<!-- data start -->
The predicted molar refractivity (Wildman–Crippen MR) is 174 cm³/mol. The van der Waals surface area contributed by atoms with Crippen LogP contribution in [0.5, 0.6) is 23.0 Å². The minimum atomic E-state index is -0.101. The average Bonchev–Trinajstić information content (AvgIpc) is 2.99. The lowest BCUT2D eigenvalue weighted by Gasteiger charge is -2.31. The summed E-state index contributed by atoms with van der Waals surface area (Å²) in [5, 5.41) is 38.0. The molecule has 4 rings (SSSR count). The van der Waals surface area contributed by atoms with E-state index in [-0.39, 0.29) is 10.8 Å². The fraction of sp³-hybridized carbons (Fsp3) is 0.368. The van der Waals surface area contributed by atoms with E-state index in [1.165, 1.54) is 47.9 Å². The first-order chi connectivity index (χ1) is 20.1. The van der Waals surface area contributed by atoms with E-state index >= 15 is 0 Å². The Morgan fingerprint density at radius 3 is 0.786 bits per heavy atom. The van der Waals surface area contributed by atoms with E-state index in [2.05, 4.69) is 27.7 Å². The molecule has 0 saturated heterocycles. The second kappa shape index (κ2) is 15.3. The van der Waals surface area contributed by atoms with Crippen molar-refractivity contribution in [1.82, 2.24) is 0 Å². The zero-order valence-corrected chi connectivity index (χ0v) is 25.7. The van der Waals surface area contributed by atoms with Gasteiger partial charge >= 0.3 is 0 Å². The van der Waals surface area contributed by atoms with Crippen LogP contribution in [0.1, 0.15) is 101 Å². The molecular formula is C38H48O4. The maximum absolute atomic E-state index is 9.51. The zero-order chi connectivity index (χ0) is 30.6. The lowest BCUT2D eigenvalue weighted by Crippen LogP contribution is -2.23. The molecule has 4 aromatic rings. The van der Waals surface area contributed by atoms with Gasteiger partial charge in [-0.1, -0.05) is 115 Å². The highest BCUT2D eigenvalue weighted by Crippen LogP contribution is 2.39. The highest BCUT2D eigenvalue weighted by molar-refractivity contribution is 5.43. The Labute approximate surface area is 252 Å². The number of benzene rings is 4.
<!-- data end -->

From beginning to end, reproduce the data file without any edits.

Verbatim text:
The predicted molar refractivity (Wildman–Crippen MR) is 174 cm³/mol. The van der Waals surface area contributed by atoms with Crippen LogP contribution in [0.5, 0.6) is 23.0 Å². The minimum atomic E-state index is -0.101. The average Bonchev–Trinajstić information content (AvgIpc) is 2.99. The lowest BCUT2D eigenvalue weighted by Gasteiger charge is -2.31. The summed E-state index contributed by atoms with van der Waals surface area (Å²) in [5, 5.41) is 38.0. The molecule has 4 rings (SSSR count). The van der Waals surface area contributed by atoms with E-state index in [-0.39, 0.29) is 10.8 Å². The fraction of sp³-hybridized carbons (Fsp3) is 0.368. The van der Waals surface area contributed by atoms with E-state index in [1.165, 1.54) is 47.9 Å². The first-order chi connectivity index (χ1) is 20.1. The van der Waals surface area contributed by atoms with E-state index >= 15 is 0 Å². The Morgan fingerprint density at radius 3 is 0.786 bits per heavy atom. The van der Waals surface area contributed by atoms with E-state index in [2.05, 4.69) is 27.7 Å². The molecule has 0 saturated heterocycles. The second kappa shape index (κ2) is 15.3. The van der Waals surface area contributed by atoms with Crippen molar-refractivity contribution in [1.82, 2.24) is 0 Å². The zero-order valence-corrected chi connectivity index (χ0v) is 25.7. The van der Waals surface area contributed by atoms with Gasteiger partial charge >= 0.3 is 0 Å². The van der Waals surface area contributed by atoms with Crippen LogP contribution in [0.1, 0.15) is 101 Å². The molecular formula is C38H48O4. The maximum absolute atomic E-state index is 9.51. The zero-order chi connectivity index (χ0) is 30.6. The lowest BCUT2D eigenvalue weighted by Crippen LogP contribution is -2.23. The molecule has 4 aromatic rings. The van der Waals surface area contributed by atoms with Gasteiger partial charge in [-0.1, -0.05) is 115 Å². The highest BCUT2D eigenvalue weighted by Crippen LogP contribution is 2.39. The highest BCUT2D eigenvalue weighted by molar-refractivity contribution is 5.43. The Labute approximate surface area is 252 Å². The number of benzene rings is 4.